Advocates for Human Potential, Inc.

A Bureau of Justice Assistance (BJA) funded program provided by Advocates for Human Potential, Inc. (AHP)
in partnership with Treatment Alternatives for Safe Communities (TASC) and AdCare Criminal Justice Services (ACJS).

 

See it now! 

Prison/Jail Medication Assisted Treatment Re-entry Programs


 

 

Read it now!
Prison/Jail Medication Assisted Treatment Manual

Once you've seen the video, read the details of these exemplary programs.




 

RSAT, take note!

All RSAT programs should follow Pennsylvania Department of Corrections' lead.

"The PA DOC will no longer do business with service providers who do not, at all levels, support the use of Medication Assisted Treatment"
Source: PA DOC MAT Expansion Plan, p. 8




What Inmates Tell us About RSAT





RSAT Jail Program Tour






Everything you need to know about your state's health insurance opportunities

Save the date,
July 25-27, 2016



5th annual RSAT Workshop, Providence, Rhode Island 
Promising Practices, Useful Studies, and News You Can Use:
  • Important Answers on Medicaid for Transitioning Inmates

    The Center for Medicaid and CHIP Services (CMCS) has issued guidance to states on Medicaid inmate eligibility, enrollment and coverage policy. This letter with attached Questions and Answers (Qs & As) describes how states can better facilitate access to Medicaid services for individuals transitioning from incarceration to their communities. The letter is available online on Medicaid.gov at http://www.medicaid.gov/federal-policy-guidance/federal-policy-guidance.html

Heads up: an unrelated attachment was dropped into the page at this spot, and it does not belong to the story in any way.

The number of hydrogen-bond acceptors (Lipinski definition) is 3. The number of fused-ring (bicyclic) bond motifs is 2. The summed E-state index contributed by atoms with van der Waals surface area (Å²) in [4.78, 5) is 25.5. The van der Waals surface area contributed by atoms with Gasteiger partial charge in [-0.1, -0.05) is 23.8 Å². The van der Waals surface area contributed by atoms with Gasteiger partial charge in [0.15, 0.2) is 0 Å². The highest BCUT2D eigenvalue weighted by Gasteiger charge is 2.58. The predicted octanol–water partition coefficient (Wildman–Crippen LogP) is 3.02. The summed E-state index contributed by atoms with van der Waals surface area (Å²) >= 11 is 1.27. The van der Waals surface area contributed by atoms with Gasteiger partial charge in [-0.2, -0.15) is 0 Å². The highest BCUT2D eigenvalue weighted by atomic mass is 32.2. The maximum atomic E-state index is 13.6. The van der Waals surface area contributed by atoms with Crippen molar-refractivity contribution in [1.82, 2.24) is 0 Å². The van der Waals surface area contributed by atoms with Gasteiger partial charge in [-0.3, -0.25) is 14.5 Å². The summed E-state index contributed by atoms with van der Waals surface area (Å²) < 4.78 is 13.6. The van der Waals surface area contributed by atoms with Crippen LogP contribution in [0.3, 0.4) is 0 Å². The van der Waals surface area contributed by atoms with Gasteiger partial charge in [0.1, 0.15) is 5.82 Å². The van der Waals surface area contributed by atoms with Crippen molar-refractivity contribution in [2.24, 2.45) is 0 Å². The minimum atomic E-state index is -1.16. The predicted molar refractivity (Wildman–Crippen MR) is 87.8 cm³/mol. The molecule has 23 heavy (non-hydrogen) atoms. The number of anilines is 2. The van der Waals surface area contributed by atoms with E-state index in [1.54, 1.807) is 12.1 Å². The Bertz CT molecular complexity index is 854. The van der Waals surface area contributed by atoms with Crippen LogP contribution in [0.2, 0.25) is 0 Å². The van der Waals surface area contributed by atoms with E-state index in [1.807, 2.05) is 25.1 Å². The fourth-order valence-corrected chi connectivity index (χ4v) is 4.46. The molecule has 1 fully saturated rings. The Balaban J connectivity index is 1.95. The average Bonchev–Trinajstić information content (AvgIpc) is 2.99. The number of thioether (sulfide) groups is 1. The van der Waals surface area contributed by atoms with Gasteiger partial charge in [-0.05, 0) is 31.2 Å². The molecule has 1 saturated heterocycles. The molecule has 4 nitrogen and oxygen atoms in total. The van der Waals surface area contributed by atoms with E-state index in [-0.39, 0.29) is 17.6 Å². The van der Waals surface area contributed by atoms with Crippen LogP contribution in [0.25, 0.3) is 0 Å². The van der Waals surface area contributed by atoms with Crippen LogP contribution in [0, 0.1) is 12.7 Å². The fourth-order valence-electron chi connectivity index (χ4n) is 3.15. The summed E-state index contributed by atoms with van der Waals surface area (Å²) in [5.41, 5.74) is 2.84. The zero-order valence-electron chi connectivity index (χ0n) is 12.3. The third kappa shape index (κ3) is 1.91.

• Injected Naltrexone for Justice Involved Opioid Addicts Compared to Treatment as Usual

    New study examined 153 justice-involved opioid addicts at five sites in four major cities provided monthly injections of naltrexone (Vivitrol) and compared them to 155 who were referred to treatment as usual, counseling and community treatment programs. After six months of injections, 43% of the former group relapsed compared to 64% of those without the shots. Also the former who relapsed managed to stay drug free twice as long as the comparison group. One year after treatment ended, relapses were equivalent. There were more drug overdoses in the non-naltrexone group. The take away: The medication facilitated recovery, but addicts need more than six months of shots and treatment to make a long term difference. However, in regard to medications for opioid treatment, as one researcher concluded: "Right now, there's no debate or argument that going on medications is a better approach. If you're not using medications, you're not really practicing effective evidence-based medicine."

  • Methadone continuation versus forced withdrawal on incarceration in a combined US prison and jail: a randomized,open-label trial

    This study compared inmates who continued methadone while incarcerated and those who were detoxed and not allowed to continue. More of the former, not surprisingly, continued methadone upon release. More of the latter continued using illicit opioids. Both groups reported drug overdoses and one of the released inmates that had been maintained on methadone died of an overdose after release.

  • Evaluation of Routine HIV Opt-Out Screening and Continuum of Care Services Following Entry into Eight Prison Reception Centers — California, 2012